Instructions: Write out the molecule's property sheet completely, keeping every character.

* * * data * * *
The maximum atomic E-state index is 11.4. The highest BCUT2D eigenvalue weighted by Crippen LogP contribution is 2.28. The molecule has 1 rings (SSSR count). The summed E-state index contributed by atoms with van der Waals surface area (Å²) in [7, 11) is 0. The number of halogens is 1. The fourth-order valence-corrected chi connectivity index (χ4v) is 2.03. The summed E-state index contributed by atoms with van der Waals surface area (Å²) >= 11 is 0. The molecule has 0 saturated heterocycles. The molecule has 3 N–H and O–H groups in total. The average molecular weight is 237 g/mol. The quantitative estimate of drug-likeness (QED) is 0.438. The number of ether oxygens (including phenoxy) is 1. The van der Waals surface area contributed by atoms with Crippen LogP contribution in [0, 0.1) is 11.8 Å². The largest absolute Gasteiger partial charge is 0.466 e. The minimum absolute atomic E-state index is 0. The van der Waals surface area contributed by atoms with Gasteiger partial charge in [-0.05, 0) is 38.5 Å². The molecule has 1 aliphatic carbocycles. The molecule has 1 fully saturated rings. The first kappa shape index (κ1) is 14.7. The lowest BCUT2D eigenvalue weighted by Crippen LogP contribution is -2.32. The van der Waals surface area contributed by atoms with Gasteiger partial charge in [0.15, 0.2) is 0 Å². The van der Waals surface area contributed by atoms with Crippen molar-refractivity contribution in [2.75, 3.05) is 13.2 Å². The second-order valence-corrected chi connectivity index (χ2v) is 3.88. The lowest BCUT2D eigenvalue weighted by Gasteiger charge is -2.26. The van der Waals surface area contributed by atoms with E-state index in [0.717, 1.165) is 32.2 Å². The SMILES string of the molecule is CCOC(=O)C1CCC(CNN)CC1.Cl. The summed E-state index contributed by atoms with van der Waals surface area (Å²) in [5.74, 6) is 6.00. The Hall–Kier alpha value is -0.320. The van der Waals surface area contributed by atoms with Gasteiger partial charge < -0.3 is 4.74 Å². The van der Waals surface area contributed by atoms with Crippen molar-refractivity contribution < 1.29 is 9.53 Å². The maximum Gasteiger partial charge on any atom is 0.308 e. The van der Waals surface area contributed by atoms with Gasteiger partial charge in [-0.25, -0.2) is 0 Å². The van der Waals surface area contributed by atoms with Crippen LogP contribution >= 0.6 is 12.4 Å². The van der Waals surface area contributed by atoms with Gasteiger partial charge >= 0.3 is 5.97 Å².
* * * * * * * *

The maximum atomic E-state index is 11.4. The highest BCUT2D eigenvalue weighted by Crippen LogP contribution is 2.28. The molecule has 1 rings (SSSR count). The summed E-state index contributed by atoms with van der Waals surface area (Å²) in [7, 11) is 0. The number of halogens is 1. The fourth-order valence-corrected chi connectivity index (χ4v) is 2.03. The summed E-state index contributed by atoms with van der Waals surface area (Å²) >= 11 is 0. The molecule has 0 saturated heterocycles. The molecule has 3 N–H and O–H groups in total. The average molecular weight is 237 g/mol. The quantitative estimate of drug-likeness (QED) is 0.438. The number of ether oxygens (including phenoxy) is 1. The van der Waals surface area contributed by atoms with Crippen LogP contribution in [0, 0.1) is 11.8 Å². The largest absolute Gasteiger partial charge is 0.466 e. The minimum absolute atomic E-state index is 0. The van der Waals surface area contributed by atoms with Gasteiger partial charge in [-0.05, 0) is 38.5 Å². The molecule has 1 aliphatic carbocycles. The molecule has 1 fully saturated rings. The first kappa shape index (κ1) is 14.7. The lowest BCUT2D eigenvalue weighted by Crippen LogP contribution is -2.32. The van der Waals surface area contributed by atoms with Gasteiger partial charge in [0.15, 0.2) is 0 Å². The van der Waals surface area contributed by atoms with Crippen molar-refractivity contribution in [2.75, 3.05) is 13.2 Å². The second-order valence-corrected chi connectivity index (χ2v) is 3.88. The lowest BCUT2D eigenvalue weighted by Gasteiger charge is -2.26. The van der Waals surface area contributed by atoms with E-state index in [0.717, 1.165) is 32.2 Å². The SMILES string of the molecule is CCOC(=O)C1CCC(CNN)CC1.Cl. The summed E-state index contributed by atoms with van der Waals surface area (Å²) in [5.74, 6) is 6.00. The Hall–Kier alpha value is -0.320. The van der Waals surface area contributed by atoms with Gasteiger partial charge < -0.3 is 4.74 Å². The van der Waals surface area contributed by atoms with Crippen molar-refractivity contribution < 1.29 is 9.53 Å². The maximum Gasteiger partial charge on any atom is 0.308 e. The van der Waals surface area contributed by atoms with Gasteiger partial charge in [-0.25, -0.2) is 0 Å². The van der Waals surface area contributed by atoms with Crippen LogP contribution >= 0.6 is 12.4 Å². The van der Waals surface area contributed by atoms with Gasteiger partial charge >= 0.3 is 5.97 Å².